I am trying to migrate my Windows 10 machine into a virtual machine which I can run under Ubuntu 16.04 which is my preferred OS. I used VMware vCenter Convertor to move all my files and the OS into vmx format so that I can open it from VMware player under Ubuntu.

But once I run the virtual machine under Ubuntu I find that the keyboard input is not recognised and I am not able to install/update the VMware Tools as most of the sites on the internet suggest. The "Install VMware Tools..." option under the "Virtual Machine" menu is totally greyed out. The screen resolution is also poor plus it does not take up the entire screen when I set it to full screen. I think all of this will probably be related to not having the VMware tools not being installed. But how do I install it?

I want to add that I am running the latest version (12.5.5 build-5234757) of VMware downloaded from the official site. Also, mouse input seems to work just fine and I am able to navigate around using the on-screen keyboard without any problem at all/

2 Answers 2


Wondering your windows 10 machine was a Lenovo? If that is the case this answer might work for you. There is an issue with lenovo drivers on some VMs. I had an issue with this and the work around wasn't pretty.

Start the machine, and use the screen keyboard to log in. Allow the device to accept Remote access.

RDP into the machine, keyboard will then work. In my application this is what it was intended for anyway, so further work wasn't needed.

From there you would be able to update drivers, and install the Guest tools. I normally only see guest tools greyed out if you don't have a cd drive option on the VM.

  • I think you may be confused here. I am running Windows inside Ubuntu. However, I am running Ubuntu on a Lenovo ThinkPad. But I suppose that should not cause any problems because I am not running any drivers from Lenovo.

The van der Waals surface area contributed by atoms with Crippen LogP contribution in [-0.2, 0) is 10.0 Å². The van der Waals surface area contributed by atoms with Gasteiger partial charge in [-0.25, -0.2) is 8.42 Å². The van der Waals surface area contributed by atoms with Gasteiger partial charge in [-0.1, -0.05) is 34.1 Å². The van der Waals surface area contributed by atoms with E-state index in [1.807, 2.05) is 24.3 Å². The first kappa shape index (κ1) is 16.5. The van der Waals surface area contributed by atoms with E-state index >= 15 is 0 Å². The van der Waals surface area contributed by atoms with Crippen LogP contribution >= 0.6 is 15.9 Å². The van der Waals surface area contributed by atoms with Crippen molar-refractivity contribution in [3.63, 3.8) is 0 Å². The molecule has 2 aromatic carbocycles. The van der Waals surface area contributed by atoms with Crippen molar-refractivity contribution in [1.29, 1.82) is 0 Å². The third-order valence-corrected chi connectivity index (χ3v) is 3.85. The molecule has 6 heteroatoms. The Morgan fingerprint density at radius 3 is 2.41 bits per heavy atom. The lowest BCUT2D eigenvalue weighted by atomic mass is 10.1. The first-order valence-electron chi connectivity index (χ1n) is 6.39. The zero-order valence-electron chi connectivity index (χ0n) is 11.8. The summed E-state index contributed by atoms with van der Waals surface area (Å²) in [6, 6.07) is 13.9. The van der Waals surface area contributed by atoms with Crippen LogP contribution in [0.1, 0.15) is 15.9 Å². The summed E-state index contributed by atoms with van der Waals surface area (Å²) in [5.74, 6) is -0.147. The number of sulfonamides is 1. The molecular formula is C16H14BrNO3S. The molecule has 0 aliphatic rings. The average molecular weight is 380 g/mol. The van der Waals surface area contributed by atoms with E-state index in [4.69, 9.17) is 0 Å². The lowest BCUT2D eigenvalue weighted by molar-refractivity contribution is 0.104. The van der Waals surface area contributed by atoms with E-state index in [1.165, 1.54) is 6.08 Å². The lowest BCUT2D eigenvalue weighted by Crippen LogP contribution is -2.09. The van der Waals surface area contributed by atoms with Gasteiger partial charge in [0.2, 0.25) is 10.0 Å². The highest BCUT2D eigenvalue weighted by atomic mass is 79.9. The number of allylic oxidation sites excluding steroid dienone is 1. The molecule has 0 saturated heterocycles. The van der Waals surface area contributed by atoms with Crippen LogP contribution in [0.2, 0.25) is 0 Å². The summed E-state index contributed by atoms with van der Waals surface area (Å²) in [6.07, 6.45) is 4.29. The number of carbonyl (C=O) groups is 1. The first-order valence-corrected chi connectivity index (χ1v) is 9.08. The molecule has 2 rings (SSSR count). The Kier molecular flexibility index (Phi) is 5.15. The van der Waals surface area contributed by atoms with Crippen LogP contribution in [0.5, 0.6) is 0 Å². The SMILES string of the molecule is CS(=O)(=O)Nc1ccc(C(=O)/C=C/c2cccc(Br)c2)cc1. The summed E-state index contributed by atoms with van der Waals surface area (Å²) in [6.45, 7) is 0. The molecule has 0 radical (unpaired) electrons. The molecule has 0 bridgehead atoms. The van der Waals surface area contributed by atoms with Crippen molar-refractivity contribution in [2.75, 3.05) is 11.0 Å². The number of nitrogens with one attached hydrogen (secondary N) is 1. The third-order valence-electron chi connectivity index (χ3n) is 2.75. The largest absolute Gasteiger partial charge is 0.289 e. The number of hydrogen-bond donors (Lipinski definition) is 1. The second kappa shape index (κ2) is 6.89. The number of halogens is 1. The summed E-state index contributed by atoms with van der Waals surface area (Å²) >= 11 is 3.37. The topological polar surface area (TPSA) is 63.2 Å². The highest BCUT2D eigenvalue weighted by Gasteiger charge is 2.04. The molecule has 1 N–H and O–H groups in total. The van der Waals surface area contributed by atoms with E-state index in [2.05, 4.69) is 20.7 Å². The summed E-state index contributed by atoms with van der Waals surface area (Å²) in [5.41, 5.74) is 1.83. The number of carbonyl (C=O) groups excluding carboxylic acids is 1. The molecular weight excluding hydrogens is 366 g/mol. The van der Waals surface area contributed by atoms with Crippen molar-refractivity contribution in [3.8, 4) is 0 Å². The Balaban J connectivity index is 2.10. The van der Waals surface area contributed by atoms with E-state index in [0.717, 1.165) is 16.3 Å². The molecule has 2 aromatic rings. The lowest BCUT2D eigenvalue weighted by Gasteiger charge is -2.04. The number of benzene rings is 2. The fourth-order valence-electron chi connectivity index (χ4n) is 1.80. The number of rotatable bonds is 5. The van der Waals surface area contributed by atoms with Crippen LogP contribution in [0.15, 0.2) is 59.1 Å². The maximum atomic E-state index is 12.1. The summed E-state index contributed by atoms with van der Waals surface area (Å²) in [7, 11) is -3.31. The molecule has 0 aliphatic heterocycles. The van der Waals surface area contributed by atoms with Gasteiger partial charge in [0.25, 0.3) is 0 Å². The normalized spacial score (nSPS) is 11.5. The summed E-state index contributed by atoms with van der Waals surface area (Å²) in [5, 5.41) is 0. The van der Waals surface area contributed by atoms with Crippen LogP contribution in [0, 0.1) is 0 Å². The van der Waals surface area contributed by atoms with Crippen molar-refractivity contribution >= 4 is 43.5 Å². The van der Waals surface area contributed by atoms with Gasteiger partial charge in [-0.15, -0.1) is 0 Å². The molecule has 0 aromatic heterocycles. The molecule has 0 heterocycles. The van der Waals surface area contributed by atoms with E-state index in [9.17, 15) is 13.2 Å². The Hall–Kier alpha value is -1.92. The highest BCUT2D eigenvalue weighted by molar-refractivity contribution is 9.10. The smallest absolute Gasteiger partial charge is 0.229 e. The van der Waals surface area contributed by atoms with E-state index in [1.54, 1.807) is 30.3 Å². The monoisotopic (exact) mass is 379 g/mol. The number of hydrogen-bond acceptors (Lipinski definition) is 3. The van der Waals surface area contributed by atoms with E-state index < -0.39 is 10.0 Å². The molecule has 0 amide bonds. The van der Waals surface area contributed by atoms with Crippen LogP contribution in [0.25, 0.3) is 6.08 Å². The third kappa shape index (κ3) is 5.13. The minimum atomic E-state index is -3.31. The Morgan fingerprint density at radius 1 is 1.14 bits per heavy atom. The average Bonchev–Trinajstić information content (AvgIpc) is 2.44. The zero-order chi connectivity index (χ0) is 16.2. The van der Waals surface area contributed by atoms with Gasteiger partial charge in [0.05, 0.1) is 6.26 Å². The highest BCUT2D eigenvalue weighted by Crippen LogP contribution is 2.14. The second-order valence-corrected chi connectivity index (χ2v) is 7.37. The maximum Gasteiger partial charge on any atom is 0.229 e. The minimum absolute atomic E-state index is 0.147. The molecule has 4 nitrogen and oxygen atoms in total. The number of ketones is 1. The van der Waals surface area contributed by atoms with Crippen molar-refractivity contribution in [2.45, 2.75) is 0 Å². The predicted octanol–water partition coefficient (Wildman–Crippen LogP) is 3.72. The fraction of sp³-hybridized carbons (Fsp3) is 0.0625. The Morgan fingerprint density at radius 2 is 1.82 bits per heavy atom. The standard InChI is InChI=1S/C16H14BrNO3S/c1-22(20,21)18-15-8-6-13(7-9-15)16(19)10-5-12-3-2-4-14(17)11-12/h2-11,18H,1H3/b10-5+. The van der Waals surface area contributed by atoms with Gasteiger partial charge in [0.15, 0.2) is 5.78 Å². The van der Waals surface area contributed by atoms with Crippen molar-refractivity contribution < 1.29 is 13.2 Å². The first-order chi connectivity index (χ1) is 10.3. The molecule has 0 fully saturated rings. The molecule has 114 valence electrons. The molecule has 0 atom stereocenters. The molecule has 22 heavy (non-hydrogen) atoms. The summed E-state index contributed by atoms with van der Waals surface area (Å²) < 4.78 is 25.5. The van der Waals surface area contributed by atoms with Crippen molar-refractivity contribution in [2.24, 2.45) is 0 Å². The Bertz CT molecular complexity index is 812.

– shyam
    Jun 15, 2017 at 5:03
  • @shyam The physical computer (windows 10) was a lenovo? You then took that and converted into an image. If that is the case, then it most likely is an issue with the driver. You created the VM image from a lenovo. Thus you took all the drivers, files, and systems configurations from it. Another way you can take a look at it is by forcing the VM to go into bios. Then use the keyboard to navigate. If you can use the keyboard in bios, then you've confirmed that once the OS is loaded, it does not accept the lenovo driver for the keyboard. This is a known issue with lenovo converted into VM images.
    – JustAGrump
    Jun 15, 2017 at 18:12

I too just experienced this problem after virtualizing my Lenovo X1 Carbon running Windows 10. Booting up the VM under Linux and the keyboard was unresponsive.

My fix was to logon using the on screen display as suggested then going into device mangager and go to view / show hidden devices.

Then I deleted every entry under keyboards. After a reboot the vmware ps/2 keyboard started working again. No need to use RDP as above answer suggests.

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